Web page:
Non Deliverable Forward - NDF Meaning English

Non-Deliverable Forward – NDF Meaning

A Non-Deliverable Forward (NDF) is a financial derivative used in the Forex market. It allows parties to speculate on or hedge against potential changes in currency exchange rates, particularly in emerging markets where currencies are not freely convertible.

What Is NDF?

An NDF is a contract to exchange cash flows between two parties based on the predicted future exchange rates of a particular currency pair. It differs from typical forward contracts as no physical delivery of the underlying currencies occurs at maturity. 

NDFs are primarily used in markets where the currency is not freely tradable or faces certain restrictions. 

For example, if a company operates in a country with strict rules on currency exchange, it might use an NDF to protect itself from losing money due to changes in currency values. Imagine a company agreeing today on a future exchange rate for a currency with another party. When their agreement ends, they simply pay or receive money based on the difference between this agreed rate and the currency’s real rate at that time. This approach makes it easier to handle currency exchange rules.

Non-Deliverable Forward Example

An example of an NDF could be a U.S. company entering into a contract to sell Indian rupees and buy U.S. dollars six months from now at a predetermined rate. The company might do this, expecting the rupee to depreciate against the dollar.

For instance, if the agreed rate was ₹70 to $1 and the rate at the contract’s maturity is ₹75 to $1, the company would receive a payment based on the difference in these rates, settled in dollars. This transaction allows the company to hedge against its rupee exposure without handling the actual currency. Conversely, if the rupee appreciates, the company would have to pay the difference, demonstrating the risk inherent in such contracts.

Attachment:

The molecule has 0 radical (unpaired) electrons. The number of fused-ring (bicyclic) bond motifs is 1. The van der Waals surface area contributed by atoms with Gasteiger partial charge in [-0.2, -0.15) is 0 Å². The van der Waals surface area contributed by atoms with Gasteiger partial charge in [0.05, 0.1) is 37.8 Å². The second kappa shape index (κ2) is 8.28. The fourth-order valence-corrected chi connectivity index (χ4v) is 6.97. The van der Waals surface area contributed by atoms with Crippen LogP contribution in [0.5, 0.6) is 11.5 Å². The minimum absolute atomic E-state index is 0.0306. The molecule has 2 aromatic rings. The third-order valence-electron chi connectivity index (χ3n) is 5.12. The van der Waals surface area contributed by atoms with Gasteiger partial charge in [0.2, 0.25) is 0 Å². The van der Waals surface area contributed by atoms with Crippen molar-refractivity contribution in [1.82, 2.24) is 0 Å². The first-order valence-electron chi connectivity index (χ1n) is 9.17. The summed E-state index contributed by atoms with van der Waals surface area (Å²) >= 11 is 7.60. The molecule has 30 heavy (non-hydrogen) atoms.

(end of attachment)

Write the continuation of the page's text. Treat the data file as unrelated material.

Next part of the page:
How Do NDFs Work in India?

In India, Non-Deliverable Forwards (NDFs) are used primarily for currencies that have restrictions or are not fully convertible, like the Indian Rupee (INR). 

Here is the step-wise process:

  • Contract Agreement: Parties enter into an NDF contract agreeing on an exchange rate for a specific amount of a non-convertible currency (like INR) against a convertible currency (such as USD), to be settled at a future date.
  • No Physical Exchange of Currency: Unlike standard forex transactions, there is no actual exchange of the underlying currency on the settlement date.
  • Reference Rate Determination: On the settlement date, a reference rate (typically the prevailing market rate of the INR against the USD) is determined by a mutually agreed external source.
  • Cash Settlement: The difference between the contracted NDF rate and the reference rate is calculated. If the INR depreciates against the USD, the seller of the NDF (who agreed to sell INR and buy USD) pays the buyer. Conversely, if the INR appreciates, the buyer pays the seller.
  • Settlement in Convertible Currency: The payment is made in a fully convertible currency, usually the USD, equivalent to the INR value difference.
  • Use for Hedging and Speculation: Businesses use NDFs to hedge against currency risk in their international transactions involving the INR. Traders and investors use them to speculate on the INR’s future value without direct exposure to the currency.

Difference Between NDF And Forward

The primary distinction between Non-Deliverable Forwards (NDFs) and traditional forward contracts is that NDFs settle in a major currency without exchanging the actual currency, whereas traditional forwards involve the actual exchange of the currencies involved.

CriteriaNDFForward Contract
Physical DeliveryNo physical delivery of currency; settled in cash.Involves physical delivery of the underlying currency.